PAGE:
- Research article
- Open Access
The DNA polymerase activity of Pol ε holoenzyme is required for rapid and efficient chromosomal DNA replication in Xenopus egg extracts
© Shikata et al; licensee BioMed Central Ltd. 2006
- Received: 12 May 2006
- Accepted: 22 August 2006
- Published: 22 August 2006
DNA polymerase ε (Pol ε) is involved in DNA replication, repair, and cell-cycle checkpoint control in eukaryotic cells. Although the roles of replicative Pol α and Pol δ in chromosomal DNA replication are relatively well understood and well documented, the precise role of Pol ε in chromosomal DNA replication is not well understood.
This study uses a Xenopus egg extract DNA replication system to further elucidate the replicative role(s) played by Pol ε. Previous studies show that the initiation timing and elongation of chromosomal DNA replication are markedly impaired in Pol ε-depleted Xenopus egg extracts, with reduced accumulation of replicative intermediates and products. This study shows that normal replication is restored by addition of Pol ε holoenzyme to Pol ε-depleted extracts, but not by addition of polymerase-deficient forms of Pol ε, including polymerase point or deletion mutants or incomplete enzyme complexes. Evidence is also provided that Pol ε holoenzyme interacts directly with GINS, Cdc45p and Cut5p, each of which plays an important role in initiation of chromosomal DNA replication in eukaryotic cells.
These results indicate that the DNA polymerase activity of Pol ε holoenzyme plays an essential role in normal chromosomal DNA replication in Xenopus egg extracts. These are the first biochemical data to show the DNA polymerase activity of Pol ε holoenzyme is essential for chromosomal DNA replication in higher eukaryotes, unlike in yeasts.
- Insect Cell
- Polymerase Domain
- Baculovirus Insect Cell Expression System
- Fulllength cDNA
Three structurally and functionally distinct DNA polymerases, known as DNA polymerases α, δ, and ε (Pol α,-δ, and -ε, respectively), are required for chromosomal DNA replication in yeasts [1–3]. The complex structure of each Pol α, -δ, and -ε is well conserved from yeast to human , thus their function inside the cell is also believed to be conserved .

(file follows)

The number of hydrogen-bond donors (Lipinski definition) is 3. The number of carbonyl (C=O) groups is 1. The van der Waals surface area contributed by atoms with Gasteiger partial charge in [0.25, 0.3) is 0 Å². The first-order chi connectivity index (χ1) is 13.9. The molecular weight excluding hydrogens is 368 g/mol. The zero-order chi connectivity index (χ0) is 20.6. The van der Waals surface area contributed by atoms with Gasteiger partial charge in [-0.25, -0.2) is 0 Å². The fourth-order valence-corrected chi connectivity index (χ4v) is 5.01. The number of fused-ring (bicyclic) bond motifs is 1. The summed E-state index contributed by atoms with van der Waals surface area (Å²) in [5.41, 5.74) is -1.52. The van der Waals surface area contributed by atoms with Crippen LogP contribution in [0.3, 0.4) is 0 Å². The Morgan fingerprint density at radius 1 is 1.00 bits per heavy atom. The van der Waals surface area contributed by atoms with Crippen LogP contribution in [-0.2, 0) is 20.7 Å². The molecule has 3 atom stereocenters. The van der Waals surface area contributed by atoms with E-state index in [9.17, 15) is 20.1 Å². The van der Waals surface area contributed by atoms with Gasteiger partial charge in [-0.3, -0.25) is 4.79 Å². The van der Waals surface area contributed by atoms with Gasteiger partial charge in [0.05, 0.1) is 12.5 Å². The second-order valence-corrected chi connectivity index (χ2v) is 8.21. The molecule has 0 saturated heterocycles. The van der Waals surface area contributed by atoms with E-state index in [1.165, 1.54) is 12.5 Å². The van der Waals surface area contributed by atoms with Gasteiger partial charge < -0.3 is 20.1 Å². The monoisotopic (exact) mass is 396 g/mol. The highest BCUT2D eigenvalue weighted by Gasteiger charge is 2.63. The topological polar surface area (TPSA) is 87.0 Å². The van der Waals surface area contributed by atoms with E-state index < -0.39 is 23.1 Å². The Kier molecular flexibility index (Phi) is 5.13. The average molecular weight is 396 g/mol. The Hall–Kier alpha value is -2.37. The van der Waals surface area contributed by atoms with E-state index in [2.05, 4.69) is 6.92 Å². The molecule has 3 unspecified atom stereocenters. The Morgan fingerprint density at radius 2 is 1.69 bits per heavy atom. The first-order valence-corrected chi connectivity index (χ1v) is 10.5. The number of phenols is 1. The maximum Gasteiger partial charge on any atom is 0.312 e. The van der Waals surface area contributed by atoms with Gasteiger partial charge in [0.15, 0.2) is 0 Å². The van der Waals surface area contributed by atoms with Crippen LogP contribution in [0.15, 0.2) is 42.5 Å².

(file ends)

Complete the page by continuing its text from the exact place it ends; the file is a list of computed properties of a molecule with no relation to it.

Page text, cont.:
DNA primase initiates DNA replication by synthesizing a short oligo-ribonucleotide primer which is immediately elongated by Pol α to form short RNA-DNA fragments on both leading and lagging strand of DNA. Pol δ elongates the short RNA-DNA fragment initiated by Pol α-primase to make a mature Okazaki fragment [2, 5]. To carry out processive DNA synthesis in vitro, Pol δ requires PCNA and its loader, Replication Factor-C (RF-C) . In cooperation with Fen1p (Rad27p), Dna2p and RPA, Pol δ also plays a crucial role in processing RNA-linked Okazaki-fragments in budding yeast .
Although the precise role of Pol ε in vivo is still unclear, it has been implicated in DNA replication, repair, recombination, and mitosis [1, 2, 4]. Pol ε has at least one essential function in both budding and fission yeasts [3, 6], and several lines of evidence suggest that Pol ε plays an essential catalytic role during chromosomal DNA replication. Yeast cells harboring a temperature-sensitive pol2 allele are temperature sensitive for growth and express a thermolabile Pol ε DNA polymerase activity . Furthermore, Pol2p is associated with replication forks during S phase  and pol2 mutants fail to complete chromosomal DNA replication [7, 9]. Furthermore, 3'–5' exonuclease-deficient mutants of POL2 and POL3 (Pol δ) accumulate strand-specific lesions in chromosomal DNA [10–13]. These observations support models for chromosomal DNA replication in which Pol ε and Pol δ play leading strand- and lagging strand-specific roles during chromosomal DNA replication, respectively. Pol ε has been proposed as the leading strand DNA polymerase because Pol ε is a highly processive polymerase without PCNA [1, 14] and pol3 mutants have defects in maturation of Okazaki fragments . Nevertheless, it has been reported that the amino-terminal portion of budding yeast Pol ε (Pol2p), which includes motifs required for DNA polymerase and exonuclease activities, is dispensable for DNA replication, DNA repair, and viability . However, this conclusion is controversial, because the polymerase active domain mutant (polymerase-dead-mutant) is lethal  and our studies showed that the deletion mutant confers temperature-sensitivity for growth, a defect in DNA elongation, premature senescence, and short telomeres. Furthermore, this pol2p deletion is lethal in combination with temperature-sensitive cdc2 and with exonuclease-deficient Pol δ (pol3-01). These results suggest that Pol ε plays a crucial role in maintaining genomic integrity [17, 18].